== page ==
Quantifying selection during the experiment
To explore selection during the field experiment, we calculated for each target SNP the allele frequency shift from the reference sample to the survivors. Nucleotide counts from the individually sequenced survivors were here combined directly to a single pool, thus avoiding diploid genotype calling at low sequencing depth. The quantification of allele frequency shifts explicitly considered directionality by always expressing shifts with reference to the stream allele, that is, the allele showing a higher relative frequency in the natural stream than the lake sample.
To evaluate whether the experimental allele frequency shifts across the target SNPs were exceptional as a whole, we generated a baseline distribution for shifts at ‘neutral’ SNPs based on resampling. For this, we first identified all genome-wide (autosomal) SNPs falling within the AFD range of 0 to 0.1 in the natural population comparison (38% of all SNPs), assuming that these SNPs were not or little influenced by divergent selection between the lake and stream habitat. This subset was then further restricted by retaining only those SNPs exhibiting a MAF of at least 0.35 in the reference sample. The rationale for this highly stringent MAF filtering was that the magnitude of genetic differentiation between samples is contingent on the MAF across their pool50: markers displaying strong differentiation necessarily also show a high MAF, whereas low differentiation is possible across a broader MAF range. Accordingly, our target SNPs—representing high-differentiation markers—showed relatively high MAFs in the reference sample (median: 0.429; Supplementary Fig. 5). With a threshold of 0.35, the MAF spectrum of our neutral SNPs closely approximated the MAF distribution observed across the target SNPs (median: 0.426; Supplementary Fig. 6). Stringent MAF filtering thus precluded that a difference in the magnitude of experimental shifts at the target versus neutral SNPs was an artifact caused by different levels of genetic diversity between these SNP classes.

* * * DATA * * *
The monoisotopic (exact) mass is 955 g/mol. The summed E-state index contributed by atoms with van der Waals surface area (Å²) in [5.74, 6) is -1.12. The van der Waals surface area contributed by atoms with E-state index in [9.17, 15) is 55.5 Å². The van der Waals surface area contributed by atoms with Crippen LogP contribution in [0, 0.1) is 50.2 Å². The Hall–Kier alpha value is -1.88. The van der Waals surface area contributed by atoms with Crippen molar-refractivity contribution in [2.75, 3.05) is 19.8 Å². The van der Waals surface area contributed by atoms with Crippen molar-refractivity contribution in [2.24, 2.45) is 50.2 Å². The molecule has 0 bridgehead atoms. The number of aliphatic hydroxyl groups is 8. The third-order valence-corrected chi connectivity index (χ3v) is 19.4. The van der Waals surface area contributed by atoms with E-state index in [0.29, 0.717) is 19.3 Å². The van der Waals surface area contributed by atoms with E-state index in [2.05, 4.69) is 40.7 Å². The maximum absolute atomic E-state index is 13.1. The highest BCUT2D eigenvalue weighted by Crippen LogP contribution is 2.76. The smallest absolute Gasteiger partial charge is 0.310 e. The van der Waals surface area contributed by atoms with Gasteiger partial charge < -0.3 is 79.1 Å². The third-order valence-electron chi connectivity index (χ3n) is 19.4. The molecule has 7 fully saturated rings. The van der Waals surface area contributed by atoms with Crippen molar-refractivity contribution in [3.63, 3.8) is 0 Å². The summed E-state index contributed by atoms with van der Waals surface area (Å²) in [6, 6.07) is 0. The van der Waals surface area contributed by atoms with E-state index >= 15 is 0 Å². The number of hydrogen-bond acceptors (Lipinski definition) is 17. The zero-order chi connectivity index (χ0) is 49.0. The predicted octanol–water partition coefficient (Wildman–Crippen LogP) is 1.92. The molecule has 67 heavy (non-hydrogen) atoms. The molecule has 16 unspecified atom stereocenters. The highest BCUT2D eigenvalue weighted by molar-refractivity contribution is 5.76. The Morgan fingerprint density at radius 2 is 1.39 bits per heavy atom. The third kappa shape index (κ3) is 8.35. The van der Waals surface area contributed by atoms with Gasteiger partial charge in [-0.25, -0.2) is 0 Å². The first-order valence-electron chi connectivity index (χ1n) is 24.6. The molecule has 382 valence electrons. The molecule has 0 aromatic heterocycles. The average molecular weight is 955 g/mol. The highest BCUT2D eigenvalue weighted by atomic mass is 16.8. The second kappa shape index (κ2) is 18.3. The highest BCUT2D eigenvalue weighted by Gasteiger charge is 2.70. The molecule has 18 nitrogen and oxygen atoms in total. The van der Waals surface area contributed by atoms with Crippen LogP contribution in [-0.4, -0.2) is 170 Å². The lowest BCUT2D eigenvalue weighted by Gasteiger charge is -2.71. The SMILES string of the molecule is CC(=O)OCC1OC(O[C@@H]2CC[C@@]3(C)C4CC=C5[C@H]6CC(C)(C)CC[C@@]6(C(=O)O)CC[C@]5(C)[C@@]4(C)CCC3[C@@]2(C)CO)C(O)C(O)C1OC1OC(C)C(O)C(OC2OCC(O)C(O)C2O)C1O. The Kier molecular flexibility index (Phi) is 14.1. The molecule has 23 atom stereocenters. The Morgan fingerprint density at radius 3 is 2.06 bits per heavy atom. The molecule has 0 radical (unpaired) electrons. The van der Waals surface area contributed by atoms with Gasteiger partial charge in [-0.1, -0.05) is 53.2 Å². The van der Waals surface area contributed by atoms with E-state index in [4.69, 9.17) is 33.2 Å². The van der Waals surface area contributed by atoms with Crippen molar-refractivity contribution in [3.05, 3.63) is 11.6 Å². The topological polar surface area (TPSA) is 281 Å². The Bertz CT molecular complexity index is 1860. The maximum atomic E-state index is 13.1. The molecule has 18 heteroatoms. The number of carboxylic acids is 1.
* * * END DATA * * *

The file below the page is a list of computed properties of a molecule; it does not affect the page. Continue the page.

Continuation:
From the MAF-filtered neutral SNPs, we then drew (with replacement) 9999 random samples of SNPs equal in size to the number of target SNPs (126). We here applied exactly the same standards as for the target SNPs: a physical spacing of at least 50 kb between SNPs, a minimum read depth of 70× in both the reference and survivor sample, and nucleotide counts from at least 35 survivors. Characterizing the SNP-specific reference-survivor allele frequency shifts for each of these samples finally allowed us to evaluate if the median shift observed across the target SNPs was uncommon relative to the distribution of median shifts across the neutral SNPs (throughout our study, we consider the median the most appropriate statistic of location, but additionally report the mean for key results). We emphasize that this strategy investigated a global signature of selection across the genome only; given the low expected signal-to-noise ratio, we made no attempt to infer selection on individual SNPs or genome regions.